At a webinar on July 25, No to the New Cold War, speakers from China,the U.S., the UK, India, Russia, Canada, Venezuela and Brazil discussed how to counter the new U.S. hostility toward China. The following is an edited excerpt of what Wang Wen, Executive Dean of Chongyang Institute for Financial Studies, Renmin University of China, said on the issue:
The next few months before the U.S. presidential election on November 3 will be a high-risk period for Sino-U.S. relations as Donald Trump will do anything to win his reelection. The possibility of the Trump administration resorting to military conflict against China can't be ruled out.
Trump's China policy has no bottom line. He is likely to announce a diplomatic break-off with China because one of his election strategies is to constantly provoke China.
If he can make China strike back, it will deflect everyone's attention in the U.S. from his failure to curb the novel coronavirus disease (COVID-19) pandemic. He can then pretend to be a strong political leader who dares to take on China, which is a ploy to get more votes.
China has refused to be provoked. So Trump will keep on provoking China until the bilateral ties deteriorate and diplomatic relations can be broken off, and even a war is started. If it does happen, it will be a disaster for not only the two countries but also for the entire world.
To me, this smacks of an open political conspiracy. The Trump administration is the source of any potential disaster.
China has no intention to respond to the U.S. with a new cold war. On July 9, Chinese State Councilor and Foreign Minister Wang Yi spoke about China-U.S. relations at the China-U.S. Think Tanks and Media Online Forum, stressing that the relationship faces "the most severe challenge since the establishment of diplomatic ties in 1979."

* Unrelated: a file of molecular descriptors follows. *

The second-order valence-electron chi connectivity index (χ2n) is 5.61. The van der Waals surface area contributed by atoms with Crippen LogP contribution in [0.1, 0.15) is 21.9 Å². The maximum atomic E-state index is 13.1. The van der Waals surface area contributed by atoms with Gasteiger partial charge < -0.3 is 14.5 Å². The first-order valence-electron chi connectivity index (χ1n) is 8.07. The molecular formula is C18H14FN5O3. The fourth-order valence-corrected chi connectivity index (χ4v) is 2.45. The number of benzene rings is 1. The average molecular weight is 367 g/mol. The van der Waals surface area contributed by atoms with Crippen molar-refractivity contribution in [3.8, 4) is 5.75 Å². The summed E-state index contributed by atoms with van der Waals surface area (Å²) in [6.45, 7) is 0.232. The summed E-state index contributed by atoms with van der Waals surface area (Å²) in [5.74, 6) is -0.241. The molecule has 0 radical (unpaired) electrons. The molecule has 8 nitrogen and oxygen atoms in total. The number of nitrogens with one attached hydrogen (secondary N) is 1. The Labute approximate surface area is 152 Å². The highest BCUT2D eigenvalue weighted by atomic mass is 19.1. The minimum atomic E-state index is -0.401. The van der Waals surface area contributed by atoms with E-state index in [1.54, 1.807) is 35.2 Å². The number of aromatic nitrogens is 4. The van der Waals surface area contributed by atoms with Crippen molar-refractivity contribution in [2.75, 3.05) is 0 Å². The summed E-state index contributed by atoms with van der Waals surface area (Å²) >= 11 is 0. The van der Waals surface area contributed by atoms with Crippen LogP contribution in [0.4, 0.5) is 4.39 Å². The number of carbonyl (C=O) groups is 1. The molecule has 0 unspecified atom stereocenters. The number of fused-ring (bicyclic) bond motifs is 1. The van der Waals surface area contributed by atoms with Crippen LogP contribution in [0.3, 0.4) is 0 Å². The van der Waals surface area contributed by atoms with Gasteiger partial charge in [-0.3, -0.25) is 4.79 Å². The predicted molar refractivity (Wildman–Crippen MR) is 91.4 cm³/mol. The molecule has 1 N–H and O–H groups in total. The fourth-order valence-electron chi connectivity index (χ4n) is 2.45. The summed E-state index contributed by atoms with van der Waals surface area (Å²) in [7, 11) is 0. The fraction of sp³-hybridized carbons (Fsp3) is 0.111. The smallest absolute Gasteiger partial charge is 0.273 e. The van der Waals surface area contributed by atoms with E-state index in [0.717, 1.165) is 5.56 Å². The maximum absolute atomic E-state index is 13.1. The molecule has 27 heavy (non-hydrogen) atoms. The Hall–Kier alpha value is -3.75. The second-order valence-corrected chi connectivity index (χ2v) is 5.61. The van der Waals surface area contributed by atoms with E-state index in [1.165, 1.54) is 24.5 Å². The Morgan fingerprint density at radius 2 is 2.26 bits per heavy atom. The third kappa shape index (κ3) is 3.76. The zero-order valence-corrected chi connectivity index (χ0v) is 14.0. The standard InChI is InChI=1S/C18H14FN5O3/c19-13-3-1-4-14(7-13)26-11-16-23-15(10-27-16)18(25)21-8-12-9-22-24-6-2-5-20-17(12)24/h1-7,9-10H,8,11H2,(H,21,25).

Wang called for the relationship's return "back on track toward long-term, sound and steady development." He also made some detailed and pragmatic proposals. First, the two sides should activate and open all channels of dialogue. Second, they should review and agree on the lists of interactions. Third, they should focus and cooperate on the COVID-19 response.
Contrary to the speeches by U.S. Vice President Mike Pence and Secretary of State Mike Pompeo, the Chinese foreign minister did not attack the U.S. Instead of mouthing hardline phrases to coerce the U.S., his speech was sagacious and urged healthy development of China-U.S. relations and resolution of problems.
While the U.S. is pressing on the accelerator to crash the bilateral relationship, China has been putting the brakes on with the hope of preventing it from plummeting further.
The Trump administration's strategy to portray China as an enemy won't succeed. For example, in early July, the Chongyang Institute for Financial Studies asked 100 Chinese scholars about Sino-U.S. relations and 82 percent said a new cold war like the U.S.-Soviet Union Cold War is unlikely.
Also, 90 percent said China is well prepared to handle the new cold war offensive launched by the U.S.
The coronavirus is still raging on and the pandemic hasn't peaked yet. The pessimistic view is that as many as 70 million people might die. If humanity doesn't unite now, all of us, including the U.S., will likely enter a dark age.
Americans should know that China is not the enemy, the virus is. And all our international friends should know that we don't need another cold war.
We note the increasingly aggressive statements and actions being taken by the U.S. Government in regard to China. These constitute a threat to world peace and are an obstacle to humanity successfully dealing with extremely serious common issues which confront it such as climate change, control of pandemics, racist discrimination and economic development.
We therefore believe that any new cold war would run entirely counter to the interests of humanity. Instead we stand in favor of maximum global cooperation in order to tackle the enormous challenges we face as a species.
We therefore call upon the U.S. to step back from this threat of a cold war and also from other dangerous threats to world peace it is engaged in including withdrawal from the Intermediate-Range Nuclear Forces Treaty; withdrawal from the Paris climate change accord; and its increasing disengagement from UN bodies. The U.S. should also stop pressuring other countries to adopt such dangerous positions.
We support China and the U.S. basing their relations on mutual dialogue and centering on the common issues which unite humanity.
(Print Edition Title: No to a New Cold War)
Copyedited by Sudeshna Sarkar
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